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Arctic Bearberry

Arctostaphylos alpinus

Please keep in mind that it is illegal to uproot a plant without the landowner's consent and care should be taken at all times not to damage wild plants. Wild plants should never be picked for pleasure and some plants are protected by law.
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Plant Profile

Flowering Months:
Ericaceae (Heath)
Deciduous shrub
Life Cycle:
Maximum Size:
30 centimetres tall
Bogs, heathland, moorland, mountains, rocky places.

White, 5 petals
Small white, bell-shaped flowers. Flowers are stalked. 5 green sepals and 5 fused petals.. 10 stamens. Pollinated by bees.
The fruit is a globular black berry, up to 12mm in diameter. Fruits are green initially, later turning red and then finally black.
Small oval, pointed leaves with finely toothed margins.
Other Names:
Alpine Bearberry, Black Bearberry, Mountain Bearberry, Rock Bearberry.
Frequency (UK):

Similar Species

Other Information


Arctostaphylos alpinus, also known as alpine bearberry or rock bearberry, is a species of flowering plant that is native to North America. It is a member of the heath family and is known for its small, white or pink flowers and red berries. Arctostaphylos alpinus is a low-growing, evergreen shrub that can reach heights of up to 30 centimeters (12 inches) and has a dense, spreading growth habit. The leaves are oblong in shape and are a glossy, dark green color. The plant produces small, white or pink flowers that are followed by small, red berries. Arctostaphylos alpinus is found in a variety of habitats, including rocky slopes, cliffs, and talus fields. It is a popular garden plant and is known for its medicinal properties, with the plant being used in traditional medicine to treat a variety of ailments.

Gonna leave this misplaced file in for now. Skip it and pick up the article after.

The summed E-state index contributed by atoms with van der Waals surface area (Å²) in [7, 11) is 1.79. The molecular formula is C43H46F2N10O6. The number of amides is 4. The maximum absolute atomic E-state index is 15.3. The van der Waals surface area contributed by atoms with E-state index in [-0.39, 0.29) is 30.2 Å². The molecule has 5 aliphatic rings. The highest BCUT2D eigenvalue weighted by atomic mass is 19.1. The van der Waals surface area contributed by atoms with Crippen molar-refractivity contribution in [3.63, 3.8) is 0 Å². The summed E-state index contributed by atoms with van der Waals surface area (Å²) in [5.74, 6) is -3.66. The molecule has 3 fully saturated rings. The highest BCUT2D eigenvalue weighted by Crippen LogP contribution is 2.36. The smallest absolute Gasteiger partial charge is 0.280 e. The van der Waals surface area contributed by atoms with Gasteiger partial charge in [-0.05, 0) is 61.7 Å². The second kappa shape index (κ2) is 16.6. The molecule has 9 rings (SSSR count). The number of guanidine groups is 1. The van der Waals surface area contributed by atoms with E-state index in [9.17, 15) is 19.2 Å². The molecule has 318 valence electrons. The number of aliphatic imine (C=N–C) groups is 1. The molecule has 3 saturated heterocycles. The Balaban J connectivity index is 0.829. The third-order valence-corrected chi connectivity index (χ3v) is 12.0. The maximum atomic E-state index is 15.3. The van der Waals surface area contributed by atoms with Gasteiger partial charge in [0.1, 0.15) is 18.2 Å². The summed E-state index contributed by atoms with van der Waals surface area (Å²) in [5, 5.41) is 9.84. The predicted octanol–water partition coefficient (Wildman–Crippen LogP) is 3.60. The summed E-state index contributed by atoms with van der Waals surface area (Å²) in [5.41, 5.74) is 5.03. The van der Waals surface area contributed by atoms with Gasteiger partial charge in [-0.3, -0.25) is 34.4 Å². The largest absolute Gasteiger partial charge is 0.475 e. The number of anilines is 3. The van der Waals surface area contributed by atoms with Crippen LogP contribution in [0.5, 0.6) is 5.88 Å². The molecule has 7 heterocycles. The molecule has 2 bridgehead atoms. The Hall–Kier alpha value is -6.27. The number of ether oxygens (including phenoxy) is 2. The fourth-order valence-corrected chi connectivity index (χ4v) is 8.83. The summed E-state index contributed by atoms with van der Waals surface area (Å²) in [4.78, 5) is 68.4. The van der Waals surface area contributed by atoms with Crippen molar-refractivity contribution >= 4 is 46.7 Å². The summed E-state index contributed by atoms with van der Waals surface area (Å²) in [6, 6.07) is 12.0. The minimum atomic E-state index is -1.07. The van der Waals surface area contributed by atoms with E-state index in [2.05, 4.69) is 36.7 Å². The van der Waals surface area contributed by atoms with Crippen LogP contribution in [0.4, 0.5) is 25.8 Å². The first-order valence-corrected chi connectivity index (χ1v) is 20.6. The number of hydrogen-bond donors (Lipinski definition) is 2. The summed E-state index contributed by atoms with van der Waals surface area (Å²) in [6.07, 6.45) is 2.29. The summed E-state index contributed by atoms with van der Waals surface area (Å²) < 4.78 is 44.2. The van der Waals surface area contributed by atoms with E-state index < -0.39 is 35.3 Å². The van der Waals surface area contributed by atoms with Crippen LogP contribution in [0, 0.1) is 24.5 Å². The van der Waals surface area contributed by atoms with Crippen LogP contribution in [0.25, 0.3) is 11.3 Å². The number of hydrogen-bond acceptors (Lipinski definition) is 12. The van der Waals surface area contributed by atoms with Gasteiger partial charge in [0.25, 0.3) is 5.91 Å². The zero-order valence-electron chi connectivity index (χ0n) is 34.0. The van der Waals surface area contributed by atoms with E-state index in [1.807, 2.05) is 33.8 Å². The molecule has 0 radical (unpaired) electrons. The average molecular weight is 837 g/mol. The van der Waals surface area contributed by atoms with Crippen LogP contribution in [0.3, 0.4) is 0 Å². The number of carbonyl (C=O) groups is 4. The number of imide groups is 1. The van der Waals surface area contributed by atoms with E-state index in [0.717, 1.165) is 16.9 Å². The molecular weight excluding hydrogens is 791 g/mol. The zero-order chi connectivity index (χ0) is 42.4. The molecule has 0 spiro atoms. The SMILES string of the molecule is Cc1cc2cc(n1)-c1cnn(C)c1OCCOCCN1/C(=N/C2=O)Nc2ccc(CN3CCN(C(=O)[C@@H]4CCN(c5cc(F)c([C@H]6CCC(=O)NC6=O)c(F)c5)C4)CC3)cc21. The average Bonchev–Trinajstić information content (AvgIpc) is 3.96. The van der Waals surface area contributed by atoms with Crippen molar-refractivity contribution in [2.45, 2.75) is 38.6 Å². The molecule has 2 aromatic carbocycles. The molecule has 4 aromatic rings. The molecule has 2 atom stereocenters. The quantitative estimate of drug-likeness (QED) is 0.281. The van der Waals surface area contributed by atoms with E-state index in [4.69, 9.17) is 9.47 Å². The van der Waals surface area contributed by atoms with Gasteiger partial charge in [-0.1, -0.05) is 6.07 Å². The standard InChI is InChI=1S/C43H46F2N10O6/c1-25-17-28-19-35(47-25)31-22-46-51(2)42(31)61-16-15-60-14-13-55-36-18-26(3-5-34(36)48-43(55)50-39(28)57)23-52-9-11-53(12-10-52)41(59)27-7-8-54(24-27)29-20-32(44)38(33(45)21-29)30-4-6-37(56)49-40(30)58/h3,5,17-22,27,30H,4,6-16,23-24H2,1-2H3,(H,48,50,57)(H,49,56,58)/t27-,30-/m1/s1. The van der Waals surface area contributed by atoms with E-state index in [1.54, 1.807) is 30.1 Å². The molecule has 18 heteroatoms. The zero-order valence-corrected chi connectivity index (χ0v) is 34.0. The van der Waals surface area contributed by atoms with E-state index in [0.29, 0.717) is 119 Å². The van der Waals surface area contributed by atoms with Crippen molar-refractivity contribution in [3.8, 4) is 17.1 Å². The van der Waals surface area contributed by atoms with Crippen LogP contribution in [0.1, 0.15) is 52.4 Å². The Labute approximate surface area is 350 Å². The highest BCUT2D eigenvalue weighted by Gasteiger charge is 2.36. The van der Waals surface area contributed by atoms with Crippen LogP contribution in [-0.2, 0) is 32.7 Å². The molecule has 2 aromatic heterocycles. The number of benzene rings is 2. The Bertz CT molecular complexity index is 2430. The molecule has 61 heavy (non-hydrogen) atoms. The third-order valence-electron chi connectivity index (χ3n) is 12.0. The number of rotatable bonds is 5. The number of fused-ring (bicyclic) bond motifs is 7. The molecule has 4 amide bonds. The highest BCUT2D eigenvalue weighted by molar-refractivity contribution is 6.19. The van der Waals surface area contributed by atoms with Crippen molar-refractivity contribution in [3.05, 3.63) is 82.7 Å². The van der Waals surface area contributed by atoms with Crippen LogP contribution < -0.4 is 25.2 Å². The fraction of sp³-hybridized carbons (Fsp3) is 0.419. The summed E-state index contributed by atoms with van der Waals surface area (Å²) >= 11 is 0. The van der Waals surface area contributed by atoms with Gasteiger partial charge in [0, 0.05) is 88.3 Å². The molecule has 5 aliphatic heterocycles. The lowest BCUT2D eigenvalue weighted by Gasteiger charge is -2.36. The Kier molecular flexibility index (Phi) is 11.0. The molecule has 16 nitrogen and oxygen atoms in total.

Arctic Bearberry: A Tiny Yet Resilient Shrub of the Tundra

Arctic bearberry (Arctostaphylos alpinus) is a small shrub that grows in the harsh environments of the Arctic tundra. Despite its tiny size, it has a big impact on the ecosystem and is a vital part of the tundra food chain.

The arctic bearberry is a low-growing shrub that can reach a height of only 10-20 cm. Its leaves are small and oval-shaped, and turn a red-bronze color in the fall. In summer, the shrub produces small, white or pink urn-shaped flowers, followed by red or black berries.

One of the most remarkable features of the arctic bearberry is its ability to survive in the extreme conditions of the tundra. It can withstand temperatures as low as -60°C and high winds. The shrub's shallow root system allows it to absorb moisture from the ground even when it is frozen solid.

In addition to its tough exterior, the arctic bearberry is an important part of the tundra food chain. Its berries are a favorite food of arctic hares, as well as a source of nutrition for many bird species, such as the ptarmigan. These animals play a crucial role in the ecosystem by spreading the plant's seeds and helping it to grow.